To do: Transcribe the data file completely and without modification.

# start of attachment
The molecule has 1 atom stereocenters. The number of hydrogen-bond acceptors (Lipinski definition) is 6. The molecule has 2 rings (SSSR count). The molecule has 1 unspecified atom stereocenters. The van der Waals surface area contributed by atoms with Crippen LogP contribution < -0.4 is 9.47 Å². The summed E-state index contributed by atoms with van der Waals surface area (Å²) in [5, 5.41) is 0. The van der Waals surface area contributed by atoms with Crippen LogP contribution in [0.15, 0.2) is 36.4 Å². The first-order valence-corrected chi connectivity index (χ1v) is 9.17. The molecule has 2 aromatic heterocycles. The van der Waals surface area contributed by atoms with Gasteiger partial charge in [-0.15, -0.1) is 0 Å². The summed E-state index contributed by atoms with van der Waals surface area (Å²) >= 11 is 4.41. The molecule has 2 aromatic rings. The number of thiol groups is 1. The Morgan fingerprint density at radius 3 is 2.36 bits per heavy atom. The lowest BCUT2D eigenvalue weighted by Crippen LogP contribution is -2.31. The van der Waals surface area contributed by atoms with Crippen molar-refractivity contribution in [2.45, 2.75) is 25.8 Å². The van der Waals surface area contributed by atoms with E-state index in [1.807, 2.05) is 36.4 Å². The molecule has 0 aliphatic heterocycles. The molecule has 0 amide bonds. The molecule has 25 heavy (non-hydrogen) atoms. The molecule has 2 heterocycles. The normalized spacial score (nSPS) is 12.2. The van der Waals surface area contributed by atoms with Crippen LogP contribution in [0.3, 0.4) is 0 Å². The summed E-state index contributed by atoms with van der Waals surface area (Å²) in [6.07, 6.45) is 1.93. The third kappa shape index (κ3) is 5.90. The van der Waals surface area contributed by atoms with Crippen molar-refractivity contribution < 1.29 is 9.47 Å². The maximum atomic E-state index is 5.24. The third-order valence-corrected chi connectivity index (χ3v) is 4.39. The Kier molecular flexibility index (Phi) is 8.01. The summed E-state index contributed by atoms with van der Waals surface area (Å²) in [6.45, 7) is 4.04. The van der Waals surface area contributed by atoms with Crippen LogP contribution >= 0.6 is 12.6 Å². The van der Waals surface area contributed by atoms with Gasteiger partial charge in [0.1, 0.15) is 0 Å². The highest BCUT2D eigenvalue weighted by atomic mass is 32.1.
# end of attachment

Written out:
The molecule has 1 atom stereocenters. The number of hydrogen-bond acceptors (Lipinski definition) is 6. The molecule has 2 rings (SSSR count). The molecule has 1 unspecified atom stereocenters. The van der Waals surface area contributed by atoms with Crippen LogP contribution < -0.4 is 9.47 Å². The summed E-state index contributed by atoms with van der Waals surface area (Å²) in [5, 5.41) is 0. The van der Waals surface area contributed by atoms with Crippen LogP contribution in [0.15, 0.2) is 36.4 Å². The first-order valence-corrected chi connectivity index (χ1v) is 9.17. The molecule has 2 aromatic heterocycles. The van der Waals surface area contributed by atoms with Gasteiger partial charge in [-0.15, -0.1) is 0 Å². The summed E-state index contributed by atoms with van der Waals surface area (Å²) >= 11 is 4.41. The molecule has 2 aromatic rings. The number of thiol groups is 1. The Morgan fingerprint density at radius 3 is 2.36 bits per heavy atom. The lowest BCUT2D eigenvalue weighted by Crippen LogP contribution is -2.31. The van der Waals surface area contributed by atoms with Crippen molar-refractivity contribution in [2.45, 2.75) is 25.8 Å². The van der Waals surface area contributed by atoms with E-state index in [1.807, 2.05) is 36.4 Å². The molecule has 0 aliphatic heterocycles. The molecule has 0 amide bonds. The molecule has 25 heavy (non-hydrogen) atoms. The molecule has 2 heterocycles. The normalized spacial score (nSPS) is 12.2. The van der Waals surface area contributed by atoms with Crippen LogP contribution in [0.3, 0.4) is 0 Å². The summed E-state index contributed by atoms with van der Waals surface area (Å²) in [6.07, 6.45) is 1.93. The third kappa shape index (κ3) is 5.90. The van der Waals surface area contributed by atoms with Crippen molar-refractivity contribution < 1.29 is 9.47 Å². The maximum atomic E-state index is 5.24. The third-order valence-corrected chi connectivity index (χ3v) is 4.39. The Kier molecular flexibility index (Phi) is 8.01. The summed E-state index contributed by atoms with van der Waals surface area (Å²) in [6.45, 7) is 4.04. The van der Waals surface area contributed by atoms with Crippen LogP contribution >= 0.6 is 12.6 Å². The van der Waals surface area contributed by atoms with Gasteiger partial charge in [0.1, 0.15) is 0 Å². The highest BCUT2D eigenvalue weighted by atomic mass is 32.1.